Sylvain Chomet’s animated film Les Triplettes de Belleville earned plaudits a-plenty, including a couple of Oscar nominations, when it arrived on the big screen in 2003. Clever, inventive and quirkily retro, it was a far cry from the increasingly high tech, computer-generated cartoon fare coming out of Hollywood. In adapting it for the stage, Fellswoop Theatre preserve much of its original atmosphere, and it comes as no surprise to learn that Chomet himself was won over by the company’s take on his warm-hearted comic tale – or that it, too, picked up plaudits a-plenty during a run in Edinburgh last year.
It opens in the eponymous Belleville Rendezvous, a nightclub with a decidedly boho Brechtian feel. The young eight-strong cast’s in clownish white make-up and a live duo play jazz-folk with plenty of ‘Fever’-ish double bass and Francophile accordion (later we’ll get some Cocteau-esque percussive flurries on a typewriter and, for some reason, a kazoo). Live music and sound, in fact, are absolutely central: aside from one scene in French, which the bass-player helpfully translates, there’s hardly any dialogue, and instead there’s much pitching in from the ensemble to generate soundscapes and spot effects with bicycle wheels, suitcases and their own voices.
It’s on the visual and physical side, though, that Fellswoop demonstrate their ingenuity, and after a slightly hesitant, toe-tapping intro (the cast, it seems, were waiting for some latecomers to arrive), they deploy everything from mime, dance and physical comedy to puppetry, object manipulation and cross-dressing to tell the story, Poor Theatre style, of orphan Champion, his grandmother Madame Souza and their corpulent hound Bruno. That story, of course, takes in an E.T.-like fantasy trike ride into space, the Tour de France, a kidnapping and a sea crossing by pedalo, not to mention a daring raid to rescue Champion from the clutches of the Belleville mafia, a gun fight and a car chase – all of which are easy enough to portray in a big-screen cartoon, but are not so easy to put across on stage. They’re challenges, though, for which the company finds a whole series of inventive and playful solutions, with torches, more suitcases, more bicycle wheels and lots of energetic ensemble work all serving to convey those tricky action sequences. Memorable images abound: young Champion (a mournful-looking puppet) looking down on a tiny Earth; the jostling cyclists in the Tour de France; Madame Souza and Bruno washed up by the breakers on Belleville beach.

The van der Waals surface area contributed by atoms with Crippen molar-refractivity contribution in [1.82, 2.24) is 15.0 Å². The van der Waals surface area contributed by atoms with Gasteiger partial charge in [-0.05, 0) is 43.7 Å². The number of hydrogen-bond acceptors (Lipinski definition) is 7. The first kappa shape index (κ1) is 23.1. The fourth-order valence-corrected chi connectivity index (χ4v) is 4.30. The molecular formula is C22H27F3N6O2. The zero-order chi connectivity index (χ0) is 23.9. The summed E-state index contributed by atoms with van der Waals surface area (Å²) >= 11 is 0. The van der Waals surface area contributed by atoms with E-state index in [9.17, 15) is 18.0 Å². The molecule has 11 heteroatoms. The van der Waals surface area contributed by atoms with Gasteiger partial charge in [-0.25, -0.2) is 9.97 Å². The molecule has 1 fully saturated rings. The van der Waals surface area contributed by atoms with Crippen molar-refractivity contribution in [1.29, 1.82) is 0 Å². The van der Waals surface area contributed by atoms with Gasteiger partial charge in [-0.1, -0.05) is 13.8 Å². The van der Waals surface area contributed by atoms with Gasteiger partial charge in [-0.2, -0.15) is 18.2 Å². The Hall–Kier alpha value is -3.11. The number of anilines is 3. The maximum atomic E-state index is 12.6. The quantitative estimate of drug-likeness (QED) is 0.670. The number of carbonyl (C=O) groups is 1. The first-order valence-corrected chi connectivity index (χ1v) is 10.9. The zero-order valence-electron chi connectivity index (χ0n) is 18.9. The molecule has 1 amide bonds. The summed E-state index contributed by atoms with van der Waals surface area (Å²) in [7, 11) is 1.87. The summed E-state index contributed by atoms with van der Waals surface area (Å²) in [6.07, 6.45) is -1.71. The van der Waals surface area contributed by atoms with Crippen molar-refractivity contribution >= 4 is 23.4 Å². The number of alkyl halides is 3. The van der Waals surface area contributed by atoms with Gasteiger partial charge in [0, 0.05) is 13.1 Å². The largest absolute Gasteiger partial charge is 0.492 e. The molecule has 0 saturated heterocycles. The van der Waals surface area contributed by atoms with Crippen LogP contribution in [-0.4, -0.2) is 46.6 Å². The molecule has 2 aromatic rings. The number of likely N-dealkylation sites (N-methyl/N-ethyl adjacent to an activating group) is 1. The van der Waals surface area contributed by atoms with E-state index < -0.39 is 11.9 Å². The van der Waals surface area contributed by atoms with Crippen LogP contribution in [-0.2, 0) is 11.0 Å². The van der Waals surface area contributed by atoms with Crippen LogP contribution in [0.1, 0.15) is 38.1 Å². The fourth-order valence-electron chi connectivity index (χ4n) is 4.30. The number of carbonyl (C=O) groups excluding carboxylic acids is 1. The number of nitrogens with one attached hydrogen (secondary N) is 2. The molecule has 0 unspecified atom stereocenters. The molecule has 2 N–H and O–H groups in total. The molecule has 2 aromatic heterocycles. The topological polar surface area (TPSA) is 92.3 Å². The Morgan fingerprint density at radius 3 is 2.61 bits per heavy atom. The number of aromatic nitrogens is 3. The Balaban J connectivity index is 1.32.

At times, perhaps, the pace seems a tad erratic – a potentially poignant moment, like Champion’s first night in his granny’s house, gets brushed over, or a scene drags a bit, (the aging Belleville ‘triplettes’ seem to take forever to cook granny a meal) – and there’s maybe one too many crowd scenes where the cast pull a fairly limited repertoire of shapes and expressions (the angry one, the cool one, the worried one etc). The momentum of the story and the sheer verve of the company carry the day, though, and the overall effect is charming and, well, rather sweet. If Fellswoop didn’t quite get the balance right with their Chekovian reinvention Most Drink in Secret, their take on Chomet’s story succeeds in finding a theatrical idiom that matches the original’s characteristic blend of humour, tenderness and melancholy.